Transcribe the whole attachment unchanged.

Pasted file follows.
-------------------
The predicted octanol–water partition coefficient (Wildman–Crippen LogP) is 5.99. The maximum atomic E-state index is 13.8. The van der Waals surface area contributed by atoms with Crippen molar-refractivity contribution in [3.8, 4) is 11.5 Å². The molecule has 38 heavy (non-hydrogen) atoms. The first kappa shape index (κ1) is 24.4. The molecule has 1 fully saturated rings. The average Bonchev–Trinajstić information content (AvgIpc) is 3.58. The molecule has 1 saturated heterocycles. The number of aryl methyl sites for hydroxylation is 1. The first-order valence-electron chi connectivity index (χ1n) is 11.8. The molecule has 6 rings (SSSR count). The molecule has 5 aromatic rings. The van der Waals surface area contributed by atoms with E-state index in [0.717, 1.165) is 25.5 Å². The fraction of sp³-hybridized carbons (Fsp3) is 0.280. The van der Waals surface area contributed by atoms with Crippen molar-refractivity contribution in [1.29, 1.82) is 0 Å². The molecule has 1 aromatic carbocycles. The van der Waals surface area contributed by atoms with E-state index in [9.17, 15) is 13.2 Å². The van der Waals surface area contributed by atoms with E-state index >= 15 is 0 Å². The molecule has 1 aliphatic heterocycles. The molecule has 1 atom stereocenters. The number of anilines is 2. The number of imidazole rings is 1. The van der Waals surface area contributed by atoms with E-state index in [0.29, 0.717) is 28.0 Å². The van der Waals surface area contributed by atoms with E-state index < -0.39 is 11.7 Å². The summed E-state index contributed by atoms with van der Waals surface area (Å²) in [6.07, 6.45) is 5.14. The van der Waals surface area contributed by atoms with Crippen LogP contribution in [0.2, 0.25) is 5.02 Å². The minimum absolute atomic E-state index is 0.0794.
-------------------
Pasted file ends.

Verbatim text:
The predicted octanol–water partition coefficient (Wildman–Crippen LogP) is 5.99. The maximum atomic E-state index is 13.8. The van der Waals surface area contributed by atoms with Crippen molar-refractivity contribution in [3.8, 4) is 11.5 Å². The molecule has 38 heavy (non-hydrogen) atoms. The first kappa shape index (κ1) is 24.4. The molecule has 1 fully saturated rings. The average Bonchev–Trinajstić information content (AvgIpc) is 3.58. The molecule has 1 saturated heterocycles. The number of aryl methyl sites for hydroxylation is 1. The first-order valence-electron chi connectivity index (χ1n) is 11.8. The molecule has 6 rings (SSSR count). The molecule has 5 aromatic rings. The van der Waals surface area contributed by atoms with E-state index in [0.717, 1.165) is 25.5 Å². The fraction of sp³-hybridized carbons (Fsp3) is 0.280. The van der Waals surface area contributed by atoms with Crippen molar-refractivity contribution in [1.29, 1.82) is 0 Å². The molecule has 1 aromatic carbocycles. The van der Waals surface area contributed by atoms with E-state index in [9.17, 15) is 13.2 Å². The van der Waals surface area contributed by atoms with E-state index >= 15 is 0 Å². The molecule has 1 aliphatic heterocycles. The molecule has 1 atom stereocenters. The number of anilines is 2. The number of imidazole rings is 1. The van der Waals surface area contributed by atoms with E-state index in [0.29, 0.717) is 28.0 Å². The van der Waals surface area contributed by atoms with E-state index < -0.39 is 11.7 Å². The summed E-state index contributed by atoms with van der Waals surface area (Å²) in [6.07, 6.45) is 5.14. The van der Waals surface area contributed by atoms with Crippen LogP contribution in [0.2, 0.25) is 5.02 Å². The minimum absolute atomic E-state index is 0.0794.